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by Barry Unsworth

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Home Barry Unsworth Sacred Hunger. My uncle is the owner of the ship I am serving on. I could have gone to another part of England or to one of the colonies. I could have gone to America, where there is need for doctors. You needed to get away then? ’ The gentle matter-of-factness of this brought a tightness to Paris’s throat that he had not anticipated.

First published in 1992. Winner of that year’s Booker Prize. Nothing can restore him now to Mather’s text, but he sits at the entrance to the labyrinth of min. OOK ONE. To John, Madeleine and Felix Reiss. I should like to thank the British Council for the grant of a six-month Visiting Scholarship to Sweden and the staffs of the English Department and Library of Lund University, where the background reading for this novel was done, for their unfailing help and kindness. 1752-1753. 1 144. 0. Published: 1992.

FREE shipping on qualifying offers. Winner of the Booker Prize Liverpool, 1752. William Kemp has lost a fortune in cotton speculation.

I've been becalmed aboard Unsworth's narrative vehicle, a slave ship called The Liverpool Merchant. There have been doldrums off the coast of Africa, destructive bouts of flux, and mutinies. There have been been grim truths about the triangular trade and what it means to transport human beings as cargo.

Barry Unsworth was born in 1930 in a mining village in Durham, and he attended Stockton-on-Tees Grammar School and . Discover new books on Goodreads. See if your friends have read any of Barry Unsworth's books.

Barry Unsworth was born in 1930 in a mining village in Durham, and he attended Stockton-on-Tees Grammar School and Manchester University, .

Barry Unsworth FRSL (10 August 1930 – 4 June 2012) was an English writer known for his historical fiction. He published 17 novels, and was shortlisted for the Booker Prize three times, winning once for the 1992 novel Sacred Hunger. Unsworth was born on 10 August 1930 in Wingate, a mining village in County Durham, England, to a family of miners. His father first entered the mines at age 12 and ordinarily Unsworth would have followed him as a miner

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On the second day following, helped by the constant flow of the stream and a fair wind from the south-east, they drew level with Anastasia Island and by the middle of the afternoon, crossing the bar. at high tide, they had anchored in the harbour of Still Augustine.

A historical novel set in the eighteenth century, Sacred Hunger is a stunning, engrossing exploration of power, domination, and greed in the British Empire as it entered fully into the slave trade and spread it throughout its colonies. Barry Unsworth follows the failing fortunes of William Kemp, a merchant pinning his last chance to a slave ship; his son who needs a fortune because he is in love with an upper-class woman; and his nephew who sails on the ship as its doctor because he has lost all he has loved.

Winner of the 1992 Booker Prize for Fiction: "Possibly the best novel I've read in the last decade."―David Halberstam

Sacred Hunger is a stunning and engrossing exploration of power, domination, and greed. Filled with the "sacred hunger" to expand its empire and its profits, England entered full into the slave trade and spread the trade throughout its colonies. In this Booker Prize-winning work, Barry Unsworth follows the failing fortunes of William Kemp, a merchant pinning his last chance to a slave ship; his son who needs a fortune because he is in love with an upper-class woman; and his nephew who sails on the ship as its doctor because he has lost all he has loved. The voyage meets its demise when disease spreads among the slaves and the captain's drastic response provokes a mutiny. Joining together, the sailors and the slaves set up a secret, utopian society in the wilderness of Florida, only to await the vengeance of the single-minded, young Kemp.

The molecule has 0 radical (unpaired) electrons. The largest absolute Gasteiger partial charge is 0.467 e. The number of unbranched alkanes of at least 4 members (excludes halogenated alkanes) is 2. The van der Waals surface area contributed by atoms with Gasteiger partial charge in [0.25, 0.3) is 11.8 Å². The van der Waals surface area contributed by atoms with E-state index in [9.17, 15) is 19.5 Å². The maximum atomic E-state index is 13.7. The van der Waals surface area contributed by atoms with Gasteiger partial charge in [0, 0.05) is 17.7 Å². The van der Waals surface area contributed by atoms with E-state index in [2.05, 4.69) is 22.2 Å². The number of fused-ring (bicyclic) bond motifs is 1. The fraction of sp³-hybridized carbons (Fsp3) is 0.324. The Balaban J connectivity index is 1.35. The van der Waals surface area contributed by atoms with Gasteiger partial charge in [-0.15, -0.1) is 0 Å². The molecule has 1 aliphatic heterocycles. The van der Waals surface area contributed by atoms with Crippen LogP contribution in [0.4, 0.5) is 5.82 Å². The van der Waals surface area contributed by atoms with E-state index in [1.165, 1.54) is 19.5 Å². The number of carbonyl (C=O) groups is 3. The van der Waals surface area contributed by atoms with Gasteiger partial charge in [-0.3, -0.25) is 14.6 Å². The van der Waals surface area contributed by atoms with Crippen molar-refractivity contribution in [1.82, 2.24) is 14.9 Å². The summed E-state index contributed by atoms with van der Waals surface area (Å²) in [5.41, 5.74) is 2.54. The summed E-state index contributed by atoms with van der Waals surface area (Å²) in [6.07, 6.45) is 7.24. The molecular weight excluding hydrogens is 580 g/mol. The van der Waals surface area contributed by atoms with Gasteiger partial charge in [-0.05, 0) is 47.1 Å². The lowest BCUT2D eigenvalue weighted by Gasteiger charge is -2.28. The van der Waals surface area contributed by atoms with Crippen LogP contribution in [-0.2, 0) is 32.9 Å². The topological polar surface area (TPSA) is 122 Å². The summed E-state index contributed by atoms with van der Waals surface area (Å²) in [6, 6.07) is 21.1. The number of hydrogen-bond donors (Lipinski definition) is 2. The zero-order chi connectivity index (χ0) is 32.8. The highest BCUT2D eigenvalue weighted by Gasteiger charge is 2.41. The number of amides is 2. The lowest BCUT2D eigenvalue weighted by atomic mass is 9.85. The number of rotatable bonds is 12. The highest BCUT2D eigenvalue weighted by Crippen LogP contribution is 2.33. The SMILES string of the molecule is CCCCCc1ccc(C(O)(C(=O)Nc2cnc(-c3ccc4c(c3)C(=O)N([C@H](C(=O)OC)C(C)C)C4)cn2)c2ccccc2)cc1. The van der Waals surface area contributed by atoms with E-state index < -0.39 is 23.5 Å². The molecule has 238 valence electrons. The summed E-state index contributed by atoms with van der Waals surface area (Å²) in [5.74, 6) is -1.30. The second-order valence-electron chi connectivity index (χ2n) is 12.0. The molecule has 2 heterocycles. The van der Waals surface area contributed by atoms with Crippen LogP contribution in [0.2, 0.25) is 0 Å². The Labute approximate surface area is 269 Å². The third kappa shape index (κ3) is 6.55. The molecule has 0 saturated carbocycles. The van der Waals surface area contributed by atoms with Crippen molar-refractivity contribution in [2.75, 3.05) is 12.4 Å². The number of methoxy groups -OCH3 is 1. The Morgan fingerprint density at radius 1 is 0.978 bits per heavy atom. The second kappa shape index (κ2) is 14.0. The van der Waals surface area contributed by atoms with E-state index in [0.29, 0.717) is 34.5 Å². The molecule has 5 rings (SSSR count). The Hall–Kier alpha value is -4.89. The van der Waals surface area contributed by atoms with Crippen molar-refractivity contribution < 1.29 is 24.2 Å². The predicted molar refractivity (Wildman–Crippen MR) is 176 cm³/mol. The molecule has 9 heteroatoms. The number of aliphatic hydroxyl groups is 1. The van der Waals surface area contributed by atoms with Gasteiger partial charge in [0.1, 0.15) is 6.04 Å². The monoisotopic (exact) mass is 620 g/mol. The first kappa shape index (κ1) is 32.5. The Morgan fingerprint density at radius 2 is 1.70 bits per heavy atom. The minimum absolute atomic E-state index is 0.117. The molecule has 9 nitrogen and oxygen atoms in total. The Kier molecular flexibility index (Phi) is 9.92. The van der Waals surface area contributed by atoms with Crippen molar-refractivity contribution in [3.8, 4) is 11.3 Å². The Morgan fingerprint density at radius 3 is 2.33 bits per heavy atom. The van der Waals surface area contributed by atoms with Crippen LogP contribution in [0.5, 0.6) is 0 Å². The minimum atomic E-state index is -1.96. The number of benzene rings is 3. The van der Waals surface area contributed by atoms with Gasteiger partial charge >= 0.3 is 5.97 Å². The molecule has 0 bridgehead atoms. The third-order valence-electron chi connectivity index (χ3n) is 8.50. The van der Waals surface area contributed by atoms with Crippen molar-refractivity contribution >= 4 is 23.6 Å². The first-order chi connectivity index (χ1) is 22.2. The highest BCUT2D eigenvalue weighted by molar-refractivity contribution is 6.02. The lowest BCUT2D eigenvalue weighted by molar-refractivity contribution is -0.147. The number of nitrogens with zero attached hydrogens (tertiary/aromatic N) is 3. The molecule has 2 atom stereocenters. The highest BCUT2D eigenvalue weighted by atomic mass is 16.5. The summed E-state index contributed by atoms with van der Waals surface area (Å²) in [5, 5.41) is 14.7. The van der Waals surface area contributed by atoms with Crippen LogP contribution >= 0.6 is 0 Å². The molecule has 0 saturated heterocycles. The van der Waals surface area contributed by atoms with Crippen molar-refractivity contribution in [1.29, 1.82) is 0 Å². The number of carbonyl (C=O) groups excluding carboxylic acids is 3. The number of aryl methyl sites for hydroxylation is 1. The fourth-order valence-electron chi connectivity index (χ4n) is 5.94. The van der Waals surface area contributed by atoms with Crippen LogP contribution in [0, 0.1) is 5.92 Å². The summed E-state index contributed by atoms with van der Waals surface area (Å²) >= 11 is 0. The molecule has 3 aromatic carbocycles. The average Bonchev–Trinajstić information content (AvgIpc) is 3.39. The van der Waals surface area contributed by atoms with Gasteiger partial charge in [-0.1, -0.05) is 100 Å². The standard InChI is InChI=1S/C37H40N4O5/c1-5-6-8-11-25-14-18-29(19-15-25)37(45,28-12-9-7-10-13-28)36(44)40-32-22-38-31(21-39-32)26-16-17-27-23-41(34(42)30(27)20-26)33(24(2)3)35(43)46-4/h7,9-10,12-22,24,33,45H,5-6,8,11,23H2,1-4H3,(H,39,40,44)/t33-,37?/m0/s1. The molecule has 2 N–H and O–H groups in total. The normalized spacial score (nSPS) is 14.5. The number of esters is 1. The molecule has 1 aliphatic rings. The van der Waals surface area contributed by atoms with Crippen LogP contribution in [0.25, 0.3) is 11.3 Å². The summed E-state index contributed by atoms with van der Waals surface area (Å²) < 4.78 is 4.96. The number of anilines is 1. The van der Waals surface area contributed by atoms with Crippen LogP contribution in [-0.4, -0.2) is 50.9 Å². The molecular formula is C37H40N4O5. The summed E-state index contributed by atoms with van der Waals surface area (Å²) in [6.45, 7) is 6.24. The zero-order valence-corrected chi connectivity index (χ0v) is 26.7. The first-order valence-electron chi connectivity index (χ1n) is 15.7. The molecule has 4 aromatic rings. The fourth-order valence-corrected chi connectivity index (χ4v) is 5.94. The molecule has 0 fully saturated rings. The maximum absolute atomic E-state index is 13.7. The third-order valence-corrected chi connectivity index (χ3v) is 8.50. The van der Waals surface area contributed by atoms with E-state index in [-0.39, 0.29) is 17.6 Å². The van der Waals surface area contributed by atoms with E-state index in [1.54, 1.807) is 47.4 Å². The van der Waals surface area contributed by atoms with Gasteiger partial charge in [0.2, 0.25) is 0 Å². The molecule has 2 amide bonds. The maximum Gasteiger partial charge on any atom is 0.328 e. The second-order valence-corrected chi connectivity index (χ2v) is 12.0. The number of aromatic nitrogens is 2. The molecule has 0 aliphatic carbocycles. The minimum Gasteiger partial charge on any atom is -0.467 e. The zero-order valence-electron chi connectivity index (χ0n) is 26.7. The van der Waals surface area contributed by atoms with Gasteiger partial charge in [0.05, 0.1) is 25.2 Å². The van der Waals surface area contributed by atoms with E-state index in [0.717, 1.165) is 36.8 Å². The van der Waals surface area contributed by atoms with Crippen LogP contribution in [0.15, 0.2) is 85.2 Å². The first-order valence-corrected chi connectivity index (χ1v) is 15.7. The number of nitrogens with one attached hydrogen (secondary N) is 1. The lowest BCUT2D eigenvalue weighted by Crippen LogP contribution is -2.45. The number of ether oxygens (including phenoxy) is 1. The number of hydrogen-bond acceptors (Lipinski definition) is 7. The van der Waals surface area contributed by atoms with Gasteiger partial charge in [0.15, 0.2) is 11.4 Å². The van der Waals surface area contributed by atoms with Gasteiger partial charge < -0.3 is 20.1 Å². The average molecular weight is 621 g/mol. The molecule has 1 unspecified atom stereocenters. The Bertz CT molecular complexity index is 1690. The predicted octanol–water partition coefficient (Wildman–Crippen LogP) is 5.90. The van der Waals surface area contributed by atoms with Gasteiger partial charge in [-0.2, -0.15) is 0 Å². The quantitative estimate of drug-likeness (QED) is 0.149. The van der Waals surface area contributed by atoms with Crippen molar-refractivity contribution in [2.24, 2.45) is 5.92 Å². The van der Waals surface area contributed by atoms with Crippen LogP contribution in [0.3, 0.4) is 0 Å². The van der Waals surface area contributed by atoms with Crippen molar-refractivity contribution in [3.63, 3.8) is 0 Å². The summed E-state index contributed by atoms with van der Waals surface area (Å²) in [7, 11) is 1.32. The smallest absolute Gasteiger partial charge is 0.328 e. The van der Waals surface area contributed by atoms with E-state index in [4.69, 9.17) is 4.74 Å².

Comments: (7)

When I had the opportunity to read Barry Unsworth's "Sacred Hunger," I jumped at the chance, and not because this author won the Booker Prize. I didn't know a thing about him, had never heard of him, and couldn't have cared if he had won any prize related to writing. All I knew was that I could receive credit for a directed readings class at my university for reading the novel. The topic I was working on at the time concerned Atlantic history, a hot area of research for historians, and most of the books I read up to this point were lengthy, scholarly works full of footnotes and massive bibliographies. So when my professor suggested the idea of a novel covering many of the same themes, I readily accepted. Who wouldn't take a break from the tedium of academia? I quickly discovered that Unsworth's book involved a bit of work to get through. This novel isn't a mass-market paperback type read, not by a long shot. It's an incredibly well researched, multilayered piece of historical fiction that manages to incorporate nearly every aspect of the slave trade while maintaining a level of prose that would make Charles Dickens stand up and applaud.

"Sacred Hunger" follows many characters throughout its 600 plus pages, from lowly sailors to venture capitalists to slaves to dozens of other major and minor characters. The overarching storyline involves one William Kemp, a wealthy English cotton merchant currently down on his luck, and his effort to reap a quick profit from the slave trade circa 1750. He commissions the building of a vessel for just such a purpose, hires a bellicose tar by the name of Saul Thurso to helm the ship, and stakes his entire fortune on its success. He even enlists his nephew Matthew Paris, a physician who spent time in prison for challenging church dogma, to serve as the ship's doctor. The book flip flops back and forth from the travails of the slave voyage to the adventures of William's son Erasmus, a dour young capitalist whose plans revolve around marrying the daughter of a wealthy businessman and expanding his own family's holdings once his father passes on. Erasmus's plans come to naught when the slave ship disappears somewhere in the Caribbean, leading to a series of events that take many years to unravel. It takes that long to ascertain that Thurso's ship didn't just disappear into thin air, but was hijacked through a mutiny involving slaves, shipmates, and Matthew Paris.